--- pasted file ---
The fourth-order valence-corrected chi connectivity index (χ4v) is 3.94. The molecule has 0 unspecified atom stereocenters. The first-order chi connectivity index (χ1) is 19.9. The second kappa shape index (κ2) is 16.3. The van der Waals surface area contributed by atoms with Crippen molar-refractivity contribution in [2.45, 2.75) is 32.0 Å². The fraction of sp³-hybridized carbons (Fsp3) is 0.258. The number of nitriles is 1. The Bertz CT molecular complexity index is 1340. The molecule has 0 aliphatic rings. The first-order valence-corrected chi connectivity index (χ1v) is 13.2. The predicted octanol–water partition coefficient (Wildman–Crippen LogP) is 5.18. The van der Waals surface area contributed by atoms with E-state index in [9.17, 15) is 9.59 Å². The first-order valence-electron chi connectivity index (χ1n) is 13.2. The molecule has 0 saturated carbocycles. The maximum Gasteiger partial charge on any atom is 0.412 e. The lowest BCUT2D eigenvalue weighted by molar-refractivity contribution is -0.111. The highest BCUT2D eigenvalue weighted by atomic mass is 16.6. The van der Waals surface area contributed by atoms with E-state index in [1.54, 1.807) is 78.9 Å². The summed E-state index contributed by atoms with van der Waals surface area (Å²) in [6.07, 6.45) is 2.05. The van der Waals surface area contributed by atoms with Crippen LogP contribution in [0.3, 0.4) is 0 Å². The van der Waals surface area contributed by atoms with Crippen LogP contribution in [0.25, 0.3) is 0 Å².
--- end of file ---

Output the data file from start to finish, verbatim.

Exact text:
The fourth-order valence-corrected chi connectivity index (χ4v) is 3.94. The molecule has 0 unspecified atom stereocenters. The first-order chi connectivity index (χ1) is 19.9. The second kappa shape index (κ2) is 16.3. The van der Waals surface area contributed by atoms with Crippen molar-refractivity contribution in [2.45, 2.75) is 32.0 Å². The fraction of sp³-hybridized carbons (Fsp3) is 0.258. The number of nitriles is 1. The Bertz CT molecular complexity index is 1340. The molecule has 0 aliphatic rings. The first-order valence-corrected chi connectivity index (χ1v) is 13.2. The predicted octanol–water partition coefficient (Wildman–Crippen LogP) is 5.18. The van der Waals surface area contributed by atoms with E-state index in [9.17, 15) is 9.59 Å². The first-order valence-electron chi connectivity index (χ1n) is 13.2. The molecule has 0 saturated carbocycles. The maximum Gasteiger partial charge on any atom is 0.412 e. The lowest BCUT2D eigenvalue weighted by molar-refractivity contribution is -0.111. The highest BCUT2D eigenvalue weighted by atomic mass is 16.6. The van der Waals surface area contributed by atoms with E-state index in [1.54, 1.807) is 78.9 Å². The summed E-state index contributed by atoms with van der Waals surface area (Å²) in [6.07, 6.45) is 2.05. The van der Waals surface area contributed by atoms with Crippen LogP contribution in [0.3, 0.4) is 0 Å². The van der Waals surface area contributed by atoms with Crippen LogP contribution in [0.25, 0.3) is 0 Å².